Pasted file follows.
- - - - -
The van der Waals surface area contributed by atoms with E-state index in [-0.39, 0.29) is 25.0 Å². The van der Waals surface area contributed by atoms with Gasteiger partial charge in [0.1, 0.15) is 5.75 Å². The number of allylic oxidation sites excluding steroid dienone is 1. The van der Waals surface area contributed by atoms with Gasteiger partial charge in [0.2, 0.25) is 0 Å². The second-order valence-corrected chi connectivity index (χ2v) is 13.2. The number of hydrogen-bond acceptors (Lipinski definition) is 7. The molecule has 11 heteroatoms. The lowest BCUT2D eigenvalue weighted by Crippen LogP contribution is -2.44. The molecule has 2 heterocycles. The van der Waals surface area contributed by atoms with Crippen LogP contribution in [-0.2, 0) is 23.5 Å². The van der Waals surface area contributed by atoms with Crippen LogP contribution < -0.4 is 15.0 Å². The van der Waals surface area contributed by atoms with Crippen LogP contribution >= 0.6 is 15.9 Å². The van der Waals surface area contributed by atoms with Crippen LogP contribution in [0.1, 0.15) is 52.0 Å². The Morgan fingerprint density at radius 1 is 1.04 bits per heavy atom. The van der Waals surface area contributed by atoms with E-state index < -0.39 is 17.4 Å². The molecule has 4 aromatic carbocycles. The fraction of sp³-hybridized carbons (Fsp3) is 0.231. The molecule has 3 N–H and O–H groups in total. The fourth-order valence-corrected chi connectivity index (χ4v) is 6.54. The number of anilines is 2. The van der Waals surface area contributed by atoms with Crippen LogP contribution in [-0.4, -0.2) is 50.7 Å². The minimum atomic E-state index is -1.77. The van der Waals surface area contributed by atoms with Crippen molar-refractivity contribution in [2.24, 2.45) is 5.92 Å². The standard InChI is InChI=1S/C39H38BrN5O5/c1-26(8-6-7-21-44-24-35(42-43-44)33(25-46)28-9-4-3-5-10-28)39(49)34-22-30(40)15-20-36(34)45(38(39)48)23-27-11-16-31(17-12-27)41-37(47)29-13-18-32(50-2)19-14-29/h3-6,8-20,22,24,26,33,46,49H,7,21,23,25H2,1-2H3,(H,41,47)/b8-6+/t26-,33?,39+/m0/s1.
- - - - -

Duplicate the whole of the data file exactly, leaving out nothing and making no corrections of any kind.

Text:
The van der Waals surface area contributed by atoms with E-state index in [-0.39, 0.29) is 25.0 Å². The van der Waals surface area contributed by atoms with Gasteiger partial charge in [0.1, 0.15) is 5.75 Å². The number of allylic oxidation sites excluding steroid dienone is 1. The van der Waals surface area contributed by atoms with Gasteiger partial charge in [0.2, 0.25) is 0 Å². The second-order valence-corrected chi connectivity index (χ2v) is 13.2. The number of hydrogen-bond acceptors (Lipinski definition) is 7. The molecule has 11 heteroatoms. The lowest BCUT2D eigenvalue weighted by Crippen LogP contribution is -2.44. The molecule has 2 heterocycles. The van der Waals surface area contributed by atoms with Crippen LogP contribution in [-0.2, 0) is 23.5 Å². The van der Waals surface area contributed by atoms with Crippen LogP contribution < -0.4 is 15.0 Å². The van der Waals surface area contributed by atoms with Crippen LogP contribution >= 0.6 is 15.9 Å². The van der Waals surface area contributed by atoms with Crippen LogP contribution in [0.1, 0.15) is 52.0 Å². The Morgan fingerprint density at radius 1 is 1.04 bits per heavy atom. The van der Waals surface area contributed by atoms with E-state index < -0.39 is 17.4 Å². The molecule has 4 aromatic carbocycles. The fraction of sp³-hybridized carbons (Fsp3) is 0.231. The molecule has 3 N–H and O–H groups in total. The fourth-order valence-corrected chi connectivity index (χ4v) is 6.54. The number of anilines is 2. The van der Waals surface area contributed by atoms with Crippen LogP contribution in [-0.4, -0.2) is 50.7 Å². The minimum atomic E-state index is -1.77. The van der Waals surface area contributed by atoms with Crippen molar-refractivity contribution in [2.24, 2.45) is 5.92 Å². The standard InChI is InChI=1S/C39H38BrN5O5/c1-26(8-6-7-21-44-24-35(42-43-44)33(25-46)28-9-4-3-5-10-28)39(49)34-22-30(40)15-20-36(34)45(38(39)48)23-27-11-16-31(17-12-27)41-37(47)29-13-18-32(50-2)19-14-29/h3-6,8-20,22,24,26,33,46,49H,7,21,23,25H2,1-2H3,(H,41,47)/b8-6+/t26-,33?,39+/m0/s1.